In fact, Makin calls paying down the debt a "preposterous idea." He points out, for example, that during the Reagan years, while deficits rose, Gross Domestic Product grew a full percentage point faster than the post-1959 average. Clinton alumni have been peddling the story that by raising tax rates and reducing spending, their administration trimmed and then eliminated the deficit. Since government borrowing declined, general interest rates fell, and consumers and businesses benefited. In fact, federal borrowing is only a tiny proportion of total worldwide (or even U.S.) debt. Reducing its growth is not necessarily a bad thing but it has little effect on the total supply of debt. That supply rose sharply throughout the Clinton years—and, why not, since the economy grew, too?
Of course, debt can get out of hand—but we are far from that stage. Even at current levels, debt owed to the public represents less than one-third of GDP, or about half the level of other developed countries. The analogy is a family making $100,000 a year with total debt, including home mortgage, of $30,000. That's hardly excessive. If no policy changes are made, then by 2006, the proportion of public debt to GDP will drop below 10 percent.
But haven't conservatives been squawking for years about deficits and the national debt being out of control? Yes, and the ones who understand economics were being disingenuous. They used the deficit and the debt as a tactical weapon to stop liberals from spending. Now, those same conservatives have been hoist on their own petard. Conservatives need to convince the nation of the true story, which is that what counts is not so much how spending is financed (either through taxes or through debt) but rather how much spending is being done—and on what. Meanwhile, liberal Democrats have become green-eyeshade defenders of fiscal orthodoxy. It is not hard to see why. They want to prevent a tax cut so that they can eventually use the $3 trillion in uncommitted funds either for new spending or for government investing in stocks.
What about the argument, heard from both parties, that if we don't retire bonds now, then we will irresponsibly be saddling our children and grandchildren with debt? Actually, the opposite is true. As time has passed, new generations have always had higher incomes, so they are better able to pay off the debt. Indeed, retiring the debt is more apt to harm future generations. It would be better for our children, says Allan Meltzer, also of AEI, "if we reduced tax rates now, encouraged investment now, so that we would have a larger capital stock and higher incomes. They, too, would have a larger capital stock that would produce income that could be used to retire the debt that they inherit from us along with the capital stock."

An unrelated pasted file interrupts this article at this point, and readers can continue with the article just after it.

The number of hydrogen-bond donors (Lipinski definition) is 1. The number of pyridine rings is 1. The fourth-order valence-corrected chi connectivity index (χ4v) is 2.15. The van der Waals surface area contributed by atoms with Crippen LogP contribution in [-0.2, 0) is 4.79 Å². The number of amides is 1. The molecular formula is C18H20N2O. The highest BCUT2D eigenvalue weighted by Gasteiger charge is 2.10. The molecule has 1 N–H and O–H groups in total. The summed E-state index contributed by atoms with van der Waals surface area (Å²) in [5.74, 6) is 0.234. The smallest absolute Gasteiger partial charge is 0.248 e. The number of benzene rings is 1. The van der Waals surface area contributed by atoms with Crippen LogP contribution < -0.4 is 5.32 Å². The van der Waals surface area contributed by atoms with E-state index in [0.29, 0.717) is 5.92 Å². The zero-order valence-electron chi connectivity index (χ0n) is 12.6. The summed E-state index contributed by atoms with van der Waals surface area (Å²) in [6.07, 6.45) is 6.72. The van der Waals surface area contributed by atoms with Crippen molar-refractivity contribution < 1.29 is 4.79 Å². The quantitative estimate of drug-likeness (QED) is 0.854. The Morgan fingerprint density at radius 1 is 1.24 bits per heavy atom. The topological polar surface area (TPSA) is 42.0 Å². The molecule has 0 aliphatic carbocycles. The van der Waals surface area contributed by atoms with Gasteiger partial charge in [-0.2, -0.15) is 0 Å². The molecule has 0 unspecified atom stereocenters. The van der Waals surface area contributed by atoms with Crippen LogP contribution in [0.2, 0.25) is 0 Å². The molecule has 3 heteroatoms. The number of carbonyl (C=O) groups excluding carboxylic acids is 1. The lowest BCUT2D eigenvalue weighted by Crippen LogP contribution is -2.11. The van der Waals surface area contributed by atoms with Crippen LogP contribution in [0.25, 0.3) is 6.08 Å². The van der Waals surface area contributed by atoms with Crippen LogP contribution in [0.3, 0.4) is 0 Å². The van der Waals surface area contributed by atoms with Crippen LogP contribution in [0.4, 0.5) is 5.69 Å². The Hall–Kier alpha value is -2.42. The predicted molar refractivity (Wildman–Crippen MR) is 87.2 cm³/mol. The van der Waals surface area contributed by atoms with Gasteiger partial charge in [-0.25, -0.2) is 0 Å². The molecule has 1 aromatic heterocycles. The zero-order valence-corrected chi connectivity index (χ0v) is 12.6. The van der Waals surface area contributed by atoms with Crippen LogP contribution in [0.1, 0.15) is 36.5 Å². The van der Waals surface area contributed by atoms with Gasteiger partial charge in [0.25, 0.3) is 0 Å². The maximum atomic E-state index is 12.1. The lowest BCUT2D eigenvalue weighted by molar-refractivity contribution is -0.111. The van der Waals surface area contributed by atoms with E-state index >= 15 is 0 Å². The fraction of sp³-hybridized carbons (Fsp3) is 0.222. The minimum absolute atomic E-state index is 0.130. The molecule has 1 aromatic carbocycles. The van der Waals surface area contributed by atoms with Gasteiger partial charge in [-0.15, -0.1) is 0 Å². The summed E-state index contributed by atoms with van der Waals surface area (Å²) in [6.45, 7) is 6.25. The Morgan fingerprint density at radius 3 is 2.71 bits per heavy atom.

In other words, the greatest gift we can give future Americans is a booming economy—with abundant physical and intellectual capital on which to draw. The real question is how to get there.
Clearly, the answer is not by repaying the debt, a process that is already causing serious disruptions in the capital markets and that confers no conceivable benefits on the United States. Instead, the answer is to stop the tidal wave of cash flowing into the Treasury by allowing Americans to keep more of what they earn.
This year, federal taxes will reach 20.7 percent of GDP. Only once, in 1944, has Washington taken a higher proportion of national income—and only twice (the other year was 1945) has it taken more than 20 percent. But, according to CBO, taxes will exceed 20 percent of GDP in every year through 2011. Currently, the Treasury is absorbing one-sixth more in revenues than it needs to operate the government. That's an overcharge that will mount with the years—reaching an incredible one-third by 2010.
If we end the overcharge through a tax cut, some of the income that
doesn't go to Washington will be consumed, giving an immediate boost to
an economy that has been sagging. The rest will be invested, adding to the
capital stock and increasing productivity and incomes for future
generations. That's a far more sensible—and far less risky—approach than
shutting down the Treasury
03/19/01: 'Defensive' Stocks in the NASDAQ